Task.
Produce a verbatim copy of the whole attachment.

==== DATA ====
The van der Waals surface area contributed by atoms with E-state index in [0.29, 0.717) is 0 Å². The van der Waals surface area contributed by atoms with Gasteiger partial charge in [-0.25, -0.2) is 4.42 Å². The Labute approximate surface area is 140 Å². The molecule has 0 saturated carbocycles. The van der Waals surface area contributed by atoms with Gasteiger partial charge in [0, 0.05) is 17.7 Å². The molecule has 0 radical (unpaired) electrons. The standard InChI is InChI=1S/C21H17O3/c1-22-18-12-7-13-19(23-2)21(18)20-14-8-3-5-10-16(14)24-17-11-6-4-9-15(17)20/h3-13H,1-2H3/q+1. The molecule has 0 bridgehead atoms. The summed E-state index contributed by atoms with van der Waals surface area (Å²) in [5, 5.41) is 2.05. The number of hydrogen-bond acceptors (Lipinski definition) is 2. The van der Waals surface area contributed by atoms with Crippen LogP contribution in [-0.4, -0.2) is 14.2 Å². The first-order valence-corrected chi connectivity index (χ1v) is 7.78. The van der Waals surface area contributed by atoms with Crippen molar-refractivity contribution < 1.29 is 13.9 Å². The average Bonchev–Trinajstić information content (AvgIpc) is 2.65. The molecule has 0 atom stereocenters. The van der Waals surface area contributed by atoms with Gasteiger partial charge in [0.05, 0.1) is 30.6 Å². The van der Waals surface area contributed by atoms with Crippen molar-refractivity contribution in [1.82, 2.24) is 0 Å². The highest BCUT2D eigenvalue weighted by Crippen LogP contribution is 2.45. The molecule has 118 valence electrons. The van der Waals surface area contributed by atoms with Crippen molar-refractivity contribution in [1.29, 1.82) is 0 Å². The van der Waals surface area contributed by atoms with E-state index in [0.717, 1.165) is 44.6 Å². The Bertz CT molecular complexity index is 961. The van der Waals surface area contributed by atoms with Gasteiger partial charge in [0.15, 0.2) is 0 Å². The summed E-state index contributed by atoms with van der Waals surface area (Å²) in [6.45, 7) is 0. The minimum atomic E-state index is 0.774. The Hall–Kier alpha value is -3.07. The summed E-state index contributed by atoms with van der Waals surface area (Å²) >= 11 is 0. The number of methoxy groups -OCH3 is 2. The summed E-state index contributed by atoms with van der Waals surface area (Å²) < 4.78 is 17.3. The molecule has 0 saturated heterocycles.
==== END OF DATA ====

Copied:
The van der Waals surface area contributed by atoms with E-state index in [0.29, 0.717) is 0 Å². The van der Waals surface area contributed by atoms with Gasteiger partial charge in [-0.25, -0.2) is 4.42 Å². The Labute approximate surface area is 140 Å². The molecule has 0 saturated carbocycles. The van der Waals surface area contributed by atoms with Gasteiger partial charge in [0, 0.05) is 17.7 Å². The molecule has 0 radical (unpaired) electrons. The standard InChI is InChI=1S/C21H17O3/c1-22-18-12-7-13-19(23-2)21(18)20-14-8-3-5-10-16(14)24-17-11-6-4-9-15(17)20/h3-13H,1-2H3/q+1. The molecule has 0 bridgehead atoms. The summed E-state index contributed by atoms with van der Waals surface area (Å²) in [5, 5.41) is 2.05. The number of hydrogen-bond acceptors (Lipinski definition) is 2. The van der Waals surface area contributed by atoms with Crippen LogP contribution in [-0.4, -0.2) is 14.2 Å². The first-order valence-corrected chi connectivity index (χ1v) is 7.78. The van der Waals surface area contributed by atoms with Crippen molar-refractivity contribution < 1.29 is 13.9 Å². The average Bonchev–Trinajstić information content (AvgIpc) is 2.65. The molecule has 0 atom stereocenters. The van der Waals surface area contributed by atoms with Gasteiger partial charge in [0.05, 0.1) is 30.6 Å². The van der Waals surface area contributed by atoms with Crippen molar-refractivity contribution in [1.82, 2.24) is 0 Å². The highest BCUT2D eigenvalue weighted by Crippen LogP contribution is 2.45. The molecule has 118 valence electrons. The van der Waals surface area contributed by atoms with Crippen molar-refractivity contribution in [1.29, 1.82) is 0 Å². The van der Waals surface area contributed by atoms with E-state index in [0.717, 1.165) is 44.6 Å². The Bertz CT molecular complexity index is 961. The van der Waals surface area contributed by atoms with Gasteiger partial charge in [0.15, 0.2) is 0 Å². The summed E-state index contributed by atoms with van der Waals surface area (Å²) in [6.45, 7) is 0. The minimum atomic E-state index is 0.774. The Hall–Kier alpha value is -3.07. The summed E-state index contributed by atoms with van der Waals surface area (Å²) >= 11 is 0. The number of methoxy groups -OCH3 is 2. The summed E-state index contributed by atoms with van der Waals surface area (Å²) < 4.78 is 17.3. The molecule has 0 saturated heterocycles.